Franciscan Prayer

For those not familiar with the Capuchin Franciscans, especially for those considering a religious vocation, one must wonder: "What makes them different than others?" In my provincial vocations newsletter Vocations Update, Fr. William Hugo OFM Cap. publishes a series of articles explaining the grand topic of Franciscan Prayer.

This first issue focuses on the pattern of Franciscan prayer. The assumption that this pattern comes from Francis of Assisi is only half true. Certainly his experience, recorded in numerous medieval legends, tells the story of Francis’ prayer in action. But, oddly, his writings do not systematize his pattern of prayer. Instead, it is Clare of Assisi, Francis’ partner in defining the Franciscan way of life, who gives us the four-part Franciscan approach to prayer in her second letter to Agnes of Prague: to gaze, to consider, to contemplate, and to imitate (20-21).

Francis and Clare sought a gospel way of life that would be different from that of monks. Yet, in fact, Clare’s prayer method included three steps that characterized monastic prayer before the Franciscan period, though she used her distinctive words. To gaze was akin to the monastic reading of Christ’s life from a gospel or a different scripture to get the story. Clare’s term to consider was much like the monastic meaning of meditation, i.e., imagining that one is on the scene of the scripture with all its smells, sounds, sights, tastes, feelings and movements. This second step was the work of imagination. Clare’s idea of contemplation even used the word of many monastic methods. It was the prayer of being with God and all the intimacies of conversation and presence after sharing the biblical experience through meditation.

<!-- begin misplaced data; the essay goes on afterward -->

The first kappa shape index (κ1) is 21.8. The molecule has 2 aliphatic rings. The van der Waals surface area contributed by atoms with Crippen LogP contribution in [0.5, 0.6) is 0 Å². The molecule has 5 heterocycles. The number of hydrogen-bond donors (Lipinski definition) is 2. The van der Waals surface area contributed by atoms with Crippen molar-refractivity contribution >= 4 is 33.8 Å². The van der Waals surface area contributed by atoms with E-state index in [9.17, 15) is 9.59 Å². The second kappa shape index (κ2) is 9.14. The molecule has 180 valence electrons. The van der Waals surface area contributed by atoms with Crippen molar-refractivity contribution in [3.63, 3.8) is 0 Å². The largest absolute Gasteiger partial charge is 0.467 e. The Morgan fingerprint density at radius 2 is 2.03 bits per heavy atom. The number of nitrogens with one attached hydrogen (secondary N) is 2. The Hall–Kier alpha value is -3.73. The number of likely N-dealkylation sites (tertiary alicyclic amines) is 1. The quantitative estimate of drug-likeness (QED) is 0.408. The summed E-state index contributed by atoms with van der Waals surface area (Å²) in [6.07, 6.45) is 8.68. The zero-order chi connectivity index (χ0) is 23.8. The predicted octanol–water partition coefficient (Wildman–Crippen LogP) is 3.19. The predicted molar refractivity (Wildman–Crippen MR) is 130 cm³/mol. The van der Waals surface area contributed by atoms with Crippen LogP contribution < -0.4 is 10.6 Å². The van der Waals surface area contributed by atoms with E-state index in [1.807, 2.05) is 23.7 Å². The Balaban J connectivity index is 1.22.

However, Franciscan prayer stands out as different when Clare lists her fourth component as imitation. Monks typically did not include anything like imitation in their definitions or descriptions of prayer. By
highlighting imitation of Christ and God who is our partner in prayer, Franciscans clearly announce that prayer changes their lives. The goal does not end in union with God during prayer, but a transformation of
life brought about through the influence of prayer. Thus, Franciscan prayer and life become closely intertwined. Fashioning your own prayer according to this four-fold pattern, spending 5-10 minutes on each
step, can be a great way to deepen your prayer.

Future Updates will look at other characteristics of Franciscan prayer. But for now, a good way to begin an appreciation of the Franciscan style of prayer is to ask how your own prayer changes the rest of your life.

(William Hugo is Director of Postulancy and teaches Franciscan spirituality and history. He authored Studying the Life of Francis of Assisi: A Beginner’s Workbook, Franciscan Press, 1996.)

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